Southern Mutual Help Association
New Iberia, LA
The Southern Mutual Help Association (SMHA) has vowed to build healthy, prosperous communities in Louisiana since its founding 40 years ago. It encourages public, private and nonprofit institutions to invest effectively in low wealth communities; gives face and voice to the faceless and voiceless; and provides leadership and develops ideas and models to further the work of strengthening rural communities.
“The majority of poverty in my 45 years of experience working in the rural South is really due to systems that don’t work for the poor,” said Lorna Bourg, executive director of SMHA. In response, the organization strives to fight poverty through the “3 Ps”: policy, partnerships and philanthropy.
Like countless other people of the Deep South, SMHA had serious challenges to face after Hurricanes Katrina and Rita in 2005. The organization did its best to “plan on the move” and created a hands-on Rural Recovery Task Force to respond to the devastation. The task force has made considerable progress since then, with nearly 5500 volunteers helping families recover, and 1009 homeowners, fishers, farmers, businesses and churches helping to rebuild the affected areas.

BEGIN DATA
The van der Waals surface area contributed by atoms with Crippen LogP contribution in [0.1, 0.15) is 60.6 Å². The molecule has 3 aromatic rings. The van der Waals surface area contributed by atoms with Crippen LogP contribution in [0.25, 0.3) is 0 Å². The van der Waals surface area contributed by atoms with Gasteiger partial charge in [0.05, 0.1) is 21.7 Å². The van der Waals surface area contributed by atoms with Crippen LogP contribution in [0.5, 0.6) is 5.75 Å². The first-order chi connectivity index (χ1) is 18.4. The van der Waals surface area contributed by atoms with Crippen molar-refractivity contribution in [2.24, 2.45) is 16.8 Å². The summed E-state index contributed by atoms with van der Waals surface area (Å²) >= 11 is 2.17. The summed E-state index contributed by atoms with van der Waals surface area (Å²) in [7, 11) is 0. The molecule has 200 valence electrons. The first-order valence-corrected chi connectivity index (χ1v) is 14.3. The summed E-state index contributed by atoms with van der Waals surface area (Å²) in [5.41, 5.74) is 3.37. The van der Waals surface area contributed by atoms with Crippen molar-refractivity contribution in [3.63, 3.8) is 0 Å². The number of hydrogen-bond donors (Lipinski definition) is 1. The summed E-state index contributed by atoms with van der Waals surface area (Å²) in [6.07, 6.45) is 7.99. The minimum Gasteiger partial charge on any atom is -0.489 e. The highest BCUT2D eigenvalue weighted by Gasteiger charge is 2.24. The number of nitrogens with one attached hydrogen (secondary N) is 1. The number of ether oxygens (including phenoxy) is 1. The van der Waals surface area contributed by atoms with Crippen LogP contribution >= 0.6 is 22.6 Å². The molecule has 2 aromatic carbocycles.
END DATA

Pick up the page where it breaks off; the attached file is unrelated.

Recovery efforts also focus on stopping the spread of oppression throughout local communities and teaching people how to truly live together. “When you have a poor community with such deferred care, maintenance and investment, the people begin to internalize their own devaluation so there is less excitement on their part to invest in themselves,” explained Bourg.
With the help of partners like the Rural Local Initiatives Support Corporation and the
Building Rural Communities Collaborative, SMHA is working to “create a new paradigm of how people live together.” An example of this is Teche Ridge, a mixed-income, mixed-use, smart-growth building project that was designed to bridge the gap between lower and higher income communities. It is believed that “without economic distinction and geographic separation, families from different walks of life will mutually benefit from exposure to each other.”
Though Hurricanes Katrina and Rita led to what Lorna Bourg calls “the greatest acts of philanthropy I’ve seen in 40 years,” she feels that philanthropy is capable of even more.
“Particularly in the Deep South, people understand generosity and charity in terms of emergency crisis, food lines and shelters. All of these things are good and necessary, but we question why we need that kind of philanthropy in such a prosperous country,” she said.
Southern Mutual Help Association would like to see philanthropy mature beyond the service industry and charitable donations to include development giving. SMHA believes that “the systemic kinds of changes that need to happen through policy and the broadening of the concept of philanthropy, especially through our community foundations,” are necessary to make a serious dent in ending poverty.
Meredith Brodbeck, communications assistant at NCRP, prepared this member profile. Helen Vinton, deputy director of the Southern Mutual Help Association, served as a member of NCRP’s board of directors from 2004-2009.